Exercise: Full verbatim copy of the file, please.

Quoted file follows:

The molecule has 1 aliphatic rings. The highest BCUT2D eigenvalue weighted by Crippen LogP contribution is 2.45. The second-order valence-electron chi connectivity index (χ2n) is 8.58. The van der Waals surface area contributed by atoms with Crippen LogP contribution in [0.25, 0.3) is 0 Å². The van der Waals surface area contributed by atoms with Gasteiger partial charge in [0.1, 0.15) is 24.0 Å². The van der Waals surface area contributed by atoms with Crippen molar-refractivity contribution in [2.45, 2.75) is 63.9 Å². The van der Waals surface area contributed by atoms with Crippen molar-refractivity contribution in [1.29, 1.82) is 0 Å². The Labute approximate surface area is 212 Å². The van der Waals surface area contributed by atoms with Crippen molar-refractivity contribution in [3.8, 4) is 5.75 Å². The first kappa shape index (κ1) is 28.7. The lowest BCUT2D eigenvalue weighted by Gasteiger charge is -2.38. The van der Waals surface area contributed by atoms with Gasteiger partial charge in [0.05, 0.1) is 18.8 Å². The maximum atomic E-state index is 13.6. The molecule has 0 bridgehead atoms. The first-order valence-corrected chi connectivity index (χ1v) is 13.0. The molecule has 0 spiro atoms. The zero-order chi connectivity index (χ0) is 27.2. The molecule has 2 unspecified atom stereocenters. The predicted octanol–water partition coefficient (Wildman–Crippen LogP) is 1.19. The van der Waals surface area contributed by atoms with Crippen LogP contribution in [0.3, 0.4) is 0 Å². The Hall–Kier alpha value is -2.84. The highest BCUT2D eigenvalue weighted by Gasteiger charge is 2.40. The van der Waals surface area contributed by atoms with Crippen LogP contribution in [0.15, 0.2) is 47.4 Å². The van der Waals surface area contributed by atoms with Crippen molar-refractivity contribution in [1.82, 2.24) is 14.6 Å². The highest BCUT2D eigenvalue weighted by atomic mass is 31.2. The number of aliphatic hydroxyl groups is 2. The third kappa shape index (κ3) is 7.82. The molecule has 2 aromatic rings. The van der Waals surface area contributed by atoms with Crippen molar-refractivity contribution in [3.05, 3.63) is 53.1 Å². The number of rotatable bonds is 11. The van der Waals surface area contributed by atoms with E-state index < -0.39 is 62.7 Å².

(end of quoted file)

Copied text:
The molecule has 1 aliphatic rings. The highest BCUT2D eigenvalue weighted by Crippen LogP contribution is 2.45. The second-order valence-electron chi connectivity index (χ2n) is 8.58. The van der Waals surface area contributed by atoms with Crippen LogP contribution in [0.25, 0.3) is 0 Å². The van der Waals surface area contributed by atoms with Gasteiger partial charge in [0.1, 0.15) is 24.0 Å². The van der Waals surface area contributed by atoms with Crippen molar-refractivity contribution in [2.45, 2.75) is 63.9 Å². The van der Waals surface area contributed by atoms with Crippen molar-refractivity contribution in [1.29, 1.82) is 0 Å². The Labute approximate surface area is 212 Å². The van der Waals surface area contributed by atoms with Crippen molar-refractivity contribution in [3.8, 4) is 5.75 Å². The first kappa shape index (κ1) is 28.7. The lowest BCUT2D eigenvalue weighted by Gasteiger charge is -2.38. The van der Waals surface area contributed by atoms with Gasteiger partial charge in [0.05, 0.1) is 18.8 Å². The maximum atomic E-state index is 13.6. The molecule has 0 bridgehead atoms. The first-order valence-corrected chi connectivity index (χ1v) is 13.0. The molecule has 0 spiro atoms. The zero-order chi connectivity index (χ0) is 27.2. The molecule has 2 unspecified atom stereocenters. The predicted octanol–water partition coefficient (Wildman–Crippen LogP) is 1.19. The van der Waals surface area contributed by atoms with Crippen LogP contribution in [0.3, 0.4) is 0 Å². The Hall–Kier alpha value is -2.84. The highest BCUT2D eigenvalue weighted by Gasteiger charge is 2.40. The van der Waals surface area contributed by atoms with Crippen LogP contribution in [0.15, 0.2) is 47.4 Å². The van der Waals surface area contributed by atoms with Crippen molar-refractivity contribution in [1.82, 2.24) is 14.6 Å². The highest BCUT2D eigenvalue weighted by atomic mass is 31.2. The number of aliphatic hydroxyl groups is 2. The third kappa shape index (κ3) is 7.82. The molecule has 2 aromatic rings. The van der Waals surface area contributed by atoms with Crippen molar-refractivity contribution in [3.05, 3.63) is 53.1 Å². The number of rotatable bonds is 11. The van der Waals surface area contributed by atoms with E-state index < -0.39 is 62.7 Å².